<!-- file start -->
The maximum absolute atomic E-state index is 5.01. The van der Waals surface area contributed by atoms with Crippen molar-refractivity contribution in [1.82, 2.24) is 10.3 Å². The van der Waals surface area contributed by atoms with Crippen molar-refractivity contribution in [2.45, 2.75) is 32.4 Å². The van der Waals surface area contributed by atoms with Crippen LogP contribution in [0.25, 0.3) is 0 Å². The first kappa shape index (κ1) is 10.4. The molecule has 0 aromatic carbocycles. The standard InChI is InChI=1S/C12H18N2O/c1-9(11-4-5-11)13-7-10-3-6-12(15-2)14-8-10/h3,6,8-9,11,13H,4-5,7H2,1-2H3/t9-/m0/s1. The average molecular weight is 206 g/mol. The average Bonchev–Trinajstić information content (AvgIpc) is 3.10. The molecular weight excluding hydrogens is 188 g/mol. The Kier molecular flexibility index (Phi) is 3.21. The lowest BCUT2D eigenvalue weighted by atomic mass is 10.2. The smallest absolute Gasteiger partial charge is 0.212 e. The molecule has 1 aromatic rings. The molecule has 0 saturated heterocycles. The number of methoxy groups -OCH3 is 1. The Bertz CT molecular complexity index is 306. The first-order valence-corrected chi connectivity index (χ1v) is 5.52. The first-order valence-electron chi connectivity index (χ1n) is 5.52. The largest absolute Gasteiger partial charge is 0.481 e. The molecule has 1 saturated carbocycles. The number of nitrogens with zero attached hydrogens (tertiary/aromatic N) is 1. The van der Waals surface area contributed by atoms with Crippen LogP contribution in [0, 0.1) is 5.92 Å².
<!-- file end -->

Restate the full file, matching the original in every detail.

The maximum absolute atomic E-state index is 5.01. The van der Waals surface area contributed by atoms with Crippen molar-refractivity contribution in [1.82, 2.24) is 10.3 Å². The van der Waals surface area contributed by atoms with Crippen molar-refractivity contribution in [2.45, 2.75) is 32.4 Å². The van der Waals surface area contributed by atoms with Crippen LogP contribution in [0.25, 0.3) is 0 Å². The first kappa shape index (κ1) is 10.4. The molecule has 0 aromatic carbocycles. The standard InChI is InChI=1S/C12H18N2O/c1-9(11-4-5-11)13-7-10-3-6-12(15-2)14-8-10/h3,6,8-9,11,13H,4-5,7H2,1-2H3/t9-/m0/s1. The average molecular weight is 206 g/mol. The average Bonchev–Trinajstić information content (AvgIpc) is 3.10. The molecular weight excluding hydrogens is 188 g/mol. The Kier molecular flexibility index (Phi) is 3.21. The lowest BCUT2D eigenvalue weighted by atomic mass is 10.2. The smallest absolute Gasteiger partial charge is 0.212 e. The molecule has 1 aromatic rings. The molecule has 0 saturated heterocycles. The number of methoxy groups -OCH3 is 1. The Bertz CT molecular complexity index is 306. The first-order valence-corrected chi connectivity index (χ1v) is 5.52. The first-order valence-electron chi connectivity index (χ1n) is 5.52. The largest absolute Gasteiger partial charge is 0.481 e. The molecule has 1 saturated carbocycles. The number of nitrogens with zero attached hydrogens (tertiary/aromatic N) is 1. The van der Waals surface area contributed by atoms with Crippen LogP contribution in [0, 0.1) is 5.92 Å².